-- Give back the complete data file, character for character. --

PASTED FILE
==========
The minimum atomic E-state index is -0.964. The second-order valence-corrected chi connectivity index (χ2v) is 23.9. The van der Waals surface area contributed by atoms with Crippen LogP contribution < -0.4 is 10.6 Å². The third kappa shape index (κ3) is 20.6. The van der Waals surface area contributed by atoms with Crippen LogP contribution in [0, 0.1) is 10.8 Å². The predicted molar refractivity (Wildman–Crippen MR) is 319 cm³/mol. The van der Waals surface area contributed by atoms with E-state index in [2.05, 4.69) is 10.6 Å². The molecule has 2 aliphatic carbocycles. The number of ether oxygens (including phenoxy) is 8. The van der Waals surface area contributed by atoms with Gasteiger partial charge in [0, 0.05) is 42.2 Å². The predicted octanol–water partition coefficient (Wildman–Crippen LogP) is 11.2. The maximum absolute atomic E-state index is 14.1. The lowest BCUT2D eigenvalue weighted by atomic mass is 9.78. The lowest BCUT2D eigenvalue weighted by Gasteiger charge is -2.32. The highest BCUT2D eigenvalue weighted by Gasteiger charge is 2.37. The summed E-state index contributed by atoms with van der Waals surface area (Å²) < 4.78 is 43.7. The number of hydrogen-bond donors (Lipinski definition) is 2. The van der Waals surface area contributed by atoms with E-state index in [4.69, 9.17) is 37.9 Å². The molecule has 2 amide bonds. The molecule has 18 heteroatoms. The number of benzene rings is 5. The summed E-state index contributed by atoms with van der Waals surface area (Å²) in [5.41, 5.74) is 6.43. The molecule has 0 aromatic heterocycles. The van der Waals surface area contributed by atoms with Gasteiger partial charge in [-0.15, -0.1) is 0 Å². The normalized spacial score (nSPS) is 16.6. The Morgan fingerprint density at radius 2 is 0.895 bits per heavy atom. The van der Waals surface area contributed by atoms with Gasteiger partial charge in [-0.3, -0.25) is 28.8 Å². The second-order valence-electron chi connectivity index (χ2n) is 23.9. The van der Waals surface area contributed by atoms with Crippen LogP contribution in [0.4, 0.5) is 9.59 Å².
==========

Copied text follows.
The minimum atomic E-state index is -0.964. The second-order valence-corrected chi connectivity index (χ2v) is 23.9. The van der Waals surface area contributed by atoms with Crippen LogP contribution < -0.4 is 10.6 Å². The third kappa shape index (κ3) is 20.6. The van der Waals surface area contributed by atoms with Crippen LogP contribution in [0, 0.1) is 10.8 Å². The predicted molar refractivity (Wildman–Crippen MR) is 319 cm³/mol. The van der Waals surface area contributed by atoms with E-state index in [2.05, 4.69) is 10.6 Å². The molecule has 2 aliphatic carbocycles. The number of ether oxygens (including phenoxy) is 8. The van der Waals surface area contributed by atoms with Gasteiger partial charge in [0, 0.05) is 42.2 Å². The predicted octanol–water partition coefficient (Wildman–Crippen LogP) is 11.2. The maximum absolute atomic E-state index is 14.1. The lowest BCUT2D eigenvalue weighted by atomic mass is 9.78. The lowest BCUT2D eigenvalue weighted by Gasteiger charge is -2.32. The highest BCUT2D eigenvalue weighted by Gasteiger charge is 2.37. The summed E-state index contributed by atoms with van der Waals surface area (Å²) < 4.78 is 43.7. The number of hydrogen-bond donors (Lipinski definition) is 2. The van der Waals surface area contributed by atoms with E-state index in [4.69, 9.17) is 37.9 Å². The molecule has 2 amide bonds. The molecule has 18 heteroatoms. The number of benzene rings is 5. The summed E-state index contributed by atoms with van der Waals surface area (Å²) in [5.41, 5.74) is 6.43. The molecule has 0 aromatic heterocycles. The van der Waals surface area contributed by atoms with Gasteiger partial charge in [-0.15, -0.1) is 0 Å². The normalized spacial score (nSPS) is 16.6. The Morgan fingerprint density at radius 2 is 0.895 bits per heavy atom. The van der Waals surface area contributed by atoms with Gasteiger partial charge in [-0.3, -0.25) is 28.8 Å². The second-order valence-electron chi connectivity index (χ2n) is 23.9. The van der Waals surface area contributed by atoms with Crippen LogP contribution in [0.4, 0.5) is 9.59 Å².